Arrays: Create a new array from an existing array

Sometimes you want to create a new array from an existing array.

The simplest way is to use the spread operator:

const fruits = ['banana', 'pear', 'apple']

const morefruits = [...fruits]

console.log(morefruits)
//[ 'banana', 'pear', 'apple' ]

How does it work? When we use ...fruits we basically expand the content of fruits. Since we enclosed that in the array literal syntax [], we’ll end up creating a new array morefruits, with the original content of fruits.

Now we can modify the morefruits array without affecting in any way the original fruits array.

Important: note that this only works with primitive types. When you store objects in the array, things change, because you are storing the object reference, not its content.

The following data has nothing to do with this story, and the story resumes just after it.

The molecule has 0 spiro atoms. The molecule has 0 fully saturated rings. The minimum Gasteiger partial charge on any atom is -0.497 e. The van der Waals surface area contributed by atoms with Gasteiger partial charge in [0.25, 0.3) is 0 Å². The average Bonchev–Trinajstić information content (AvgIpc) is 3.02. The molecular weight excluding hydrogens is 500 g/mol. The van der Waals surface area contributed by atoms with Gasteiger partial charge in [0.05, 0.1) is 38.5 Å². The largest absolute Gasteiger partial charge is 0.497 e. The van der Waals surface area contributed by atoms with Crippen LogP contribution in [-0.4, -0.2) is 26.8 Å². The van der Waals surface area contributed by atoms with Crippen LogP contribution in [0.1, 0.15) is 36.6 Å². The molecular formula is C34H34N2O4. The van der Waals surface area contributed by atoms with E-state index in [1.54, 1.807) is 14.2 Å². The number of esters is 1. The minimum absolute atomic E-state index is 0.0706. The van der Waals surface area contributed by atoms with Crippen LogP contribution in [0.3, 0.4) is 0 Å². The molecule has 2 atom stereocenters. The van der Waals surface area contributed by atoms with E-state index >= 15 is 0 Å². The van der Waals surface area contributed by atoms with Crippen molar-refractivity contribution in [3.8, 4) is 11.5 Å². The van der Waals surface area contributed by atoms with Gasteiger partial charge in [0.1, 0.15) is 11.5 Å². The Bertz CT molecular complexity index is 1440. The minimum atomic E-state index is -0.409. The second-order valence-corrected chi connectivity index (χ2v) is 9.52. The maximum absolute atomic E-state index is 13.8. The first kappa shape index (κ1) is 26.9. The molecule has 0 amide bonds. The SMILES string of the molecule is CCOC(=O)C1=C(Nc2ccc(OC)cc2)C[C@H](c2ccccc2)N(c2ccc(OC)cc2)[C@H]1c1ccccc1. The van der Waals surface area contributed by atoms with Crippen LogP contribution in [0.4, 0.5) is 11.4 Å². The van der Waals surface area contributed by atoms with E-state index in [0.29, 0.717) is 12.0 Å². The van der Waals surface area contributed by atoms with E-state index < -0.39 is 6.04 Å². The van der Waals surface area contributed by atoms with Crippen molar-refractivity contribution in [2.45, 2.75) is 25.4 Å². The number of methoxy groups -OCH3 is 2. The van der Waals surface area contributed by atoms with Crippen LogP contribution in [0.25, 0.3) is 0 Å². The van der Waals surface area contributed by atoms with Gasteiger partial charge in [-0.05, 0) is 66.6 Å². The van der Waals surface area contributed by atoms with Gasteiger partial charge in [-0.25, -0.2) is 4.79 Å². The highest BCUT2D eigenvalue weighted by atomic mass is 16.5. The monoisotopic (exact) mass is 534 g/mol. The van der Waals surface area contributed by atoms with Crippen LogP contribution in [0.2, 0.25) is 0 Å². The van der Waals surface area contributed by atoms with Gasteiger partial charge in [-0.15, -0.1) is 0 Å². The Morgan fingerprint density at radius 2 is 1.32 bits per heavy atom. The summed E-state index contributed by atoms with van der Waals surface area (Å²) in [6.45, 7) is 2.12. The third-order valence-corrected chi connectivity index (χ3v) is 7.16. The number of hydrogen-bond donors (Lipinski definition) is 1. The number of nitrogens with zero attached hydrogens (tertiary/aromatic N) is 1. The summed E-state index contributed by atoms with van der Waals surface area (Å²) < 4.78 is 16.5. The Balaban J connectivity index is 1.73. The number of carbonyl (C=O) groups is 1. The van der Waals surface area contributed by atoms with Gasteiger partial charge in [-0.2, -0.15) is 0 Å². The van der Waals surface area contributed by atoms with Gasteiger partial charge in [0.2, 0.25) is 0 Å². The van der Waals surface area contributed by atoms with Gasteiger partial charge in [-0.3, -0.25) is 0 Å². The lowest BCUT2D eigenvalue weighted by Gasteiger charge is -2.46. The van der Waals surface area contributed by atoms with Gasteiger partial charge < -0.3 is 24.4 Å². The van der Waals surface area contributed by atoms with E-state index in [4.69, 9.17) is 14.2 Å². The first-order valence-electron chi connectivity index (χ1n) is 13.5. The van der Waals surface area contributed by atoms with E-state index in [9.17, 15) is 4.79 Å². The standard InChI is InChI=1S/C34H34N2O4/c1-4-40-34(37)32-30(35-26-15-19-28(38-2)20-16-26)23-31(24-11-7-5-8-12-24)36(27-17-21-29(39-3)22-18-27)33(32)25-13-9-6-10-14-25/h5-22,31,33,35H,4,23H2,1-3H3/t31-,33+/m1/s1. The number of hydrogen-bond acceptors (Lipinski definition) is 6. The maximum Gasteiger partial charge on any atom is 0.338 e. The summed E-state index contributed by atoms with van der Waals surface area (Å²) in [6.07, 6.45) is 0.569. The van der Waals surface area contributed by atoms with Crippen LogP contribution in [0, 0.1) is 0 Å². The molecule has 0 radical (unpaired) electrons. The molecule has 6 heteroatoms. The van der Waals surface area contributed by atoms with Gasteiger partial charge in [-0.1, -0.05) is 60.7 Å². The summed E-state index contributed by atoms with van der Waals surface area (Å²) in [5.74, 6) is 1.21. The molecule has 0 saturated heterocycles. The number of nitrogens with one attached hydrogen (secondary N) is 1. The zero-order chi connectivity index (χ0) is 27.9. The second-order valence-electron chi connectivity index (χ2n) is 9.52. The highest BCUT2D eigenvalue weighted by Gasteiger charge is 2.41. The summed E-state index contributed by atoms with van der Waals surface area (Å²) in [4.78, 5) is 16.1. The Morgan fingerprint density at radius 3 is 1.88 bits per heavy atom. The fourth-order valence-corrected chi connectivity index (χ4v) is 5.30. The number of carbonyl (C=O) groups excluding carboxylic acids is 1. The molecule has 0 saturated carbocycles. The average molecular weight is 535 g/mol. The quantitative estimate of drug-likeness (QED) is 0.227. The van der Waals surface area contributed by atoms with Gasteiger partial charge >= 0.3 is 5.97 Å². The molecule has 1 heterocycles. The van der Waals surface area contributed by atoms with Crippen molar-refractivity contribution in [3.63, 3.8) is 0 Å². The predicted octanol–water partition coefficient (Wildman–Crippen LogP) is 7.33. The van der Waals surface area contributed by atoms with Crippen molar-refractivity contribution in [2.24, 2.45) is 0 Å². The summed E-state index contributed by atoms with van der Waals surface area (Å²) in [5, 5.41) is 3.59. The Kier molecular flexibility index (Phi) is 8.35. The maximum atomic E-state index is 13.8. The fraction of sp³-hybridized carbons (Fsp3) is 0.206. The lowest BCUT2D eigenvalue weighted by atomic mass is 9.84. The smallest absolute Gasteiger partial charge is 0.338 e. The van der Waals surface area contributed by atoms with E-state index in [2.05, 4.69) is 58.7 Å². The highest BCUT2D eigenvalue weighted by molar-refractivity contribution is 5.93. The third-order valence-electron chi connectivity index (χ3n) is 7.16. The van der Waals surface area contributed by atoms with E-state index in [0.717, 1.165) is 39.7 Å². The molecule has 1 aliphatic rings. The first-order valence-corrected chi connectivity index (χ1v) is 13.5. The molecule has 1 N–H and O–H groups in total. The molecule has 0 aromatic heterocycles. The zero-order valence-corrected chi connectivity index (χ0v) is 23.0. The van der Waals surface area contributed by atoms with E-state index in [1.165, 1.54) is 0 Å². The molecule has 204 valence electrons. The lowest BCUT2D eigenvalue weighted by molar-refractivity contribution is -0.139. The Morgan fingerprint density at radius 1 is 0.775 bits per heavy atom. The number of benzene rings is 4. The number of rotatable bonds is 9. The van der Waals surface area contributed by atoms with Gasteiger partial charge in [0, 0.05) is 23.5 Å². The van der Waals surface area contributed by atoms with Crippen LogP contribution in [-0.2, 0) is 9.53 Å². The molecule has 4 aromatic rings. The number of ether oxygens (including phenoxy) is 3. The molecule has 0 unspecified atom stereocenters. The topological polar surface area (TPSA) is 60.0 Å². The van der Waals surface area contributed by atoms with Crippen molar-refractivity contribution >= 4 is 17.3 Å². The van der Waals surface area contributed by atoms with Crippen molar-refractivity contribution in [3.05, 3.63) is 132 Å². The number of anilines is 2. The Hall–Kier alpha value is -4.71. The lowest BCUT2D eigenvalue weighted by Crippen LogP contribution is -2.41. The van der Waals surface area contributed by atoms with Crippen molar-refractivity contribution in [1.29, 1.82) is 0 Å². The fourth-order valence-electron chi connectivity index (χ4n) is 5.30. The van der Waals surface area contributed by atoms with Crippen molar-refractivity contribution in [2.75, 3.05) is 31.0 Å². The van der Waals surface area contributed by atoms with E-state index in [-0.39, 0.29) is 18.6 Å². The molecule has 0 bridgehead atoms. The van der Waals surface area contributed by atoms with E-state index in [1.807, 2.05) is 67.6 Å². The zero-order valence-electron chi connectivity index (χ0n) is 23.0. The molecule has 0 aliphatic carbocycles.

You’ll see more about this when we’ll talk about objects.

Lessons in this unit:

0: Introduction
1: Number of items in an array
2: ▶︎ Create a new array from an existing array
3: Adding an item to an existing array
4: Adding at the beginning of an array
5: Adding multiple items to the array
6: Removing an item from an array
7: Modifying an existing array without mutating it
8: Arrays of arrays
9: Filling an array
10: Array destructuring
11: Check if an array contains a specific value
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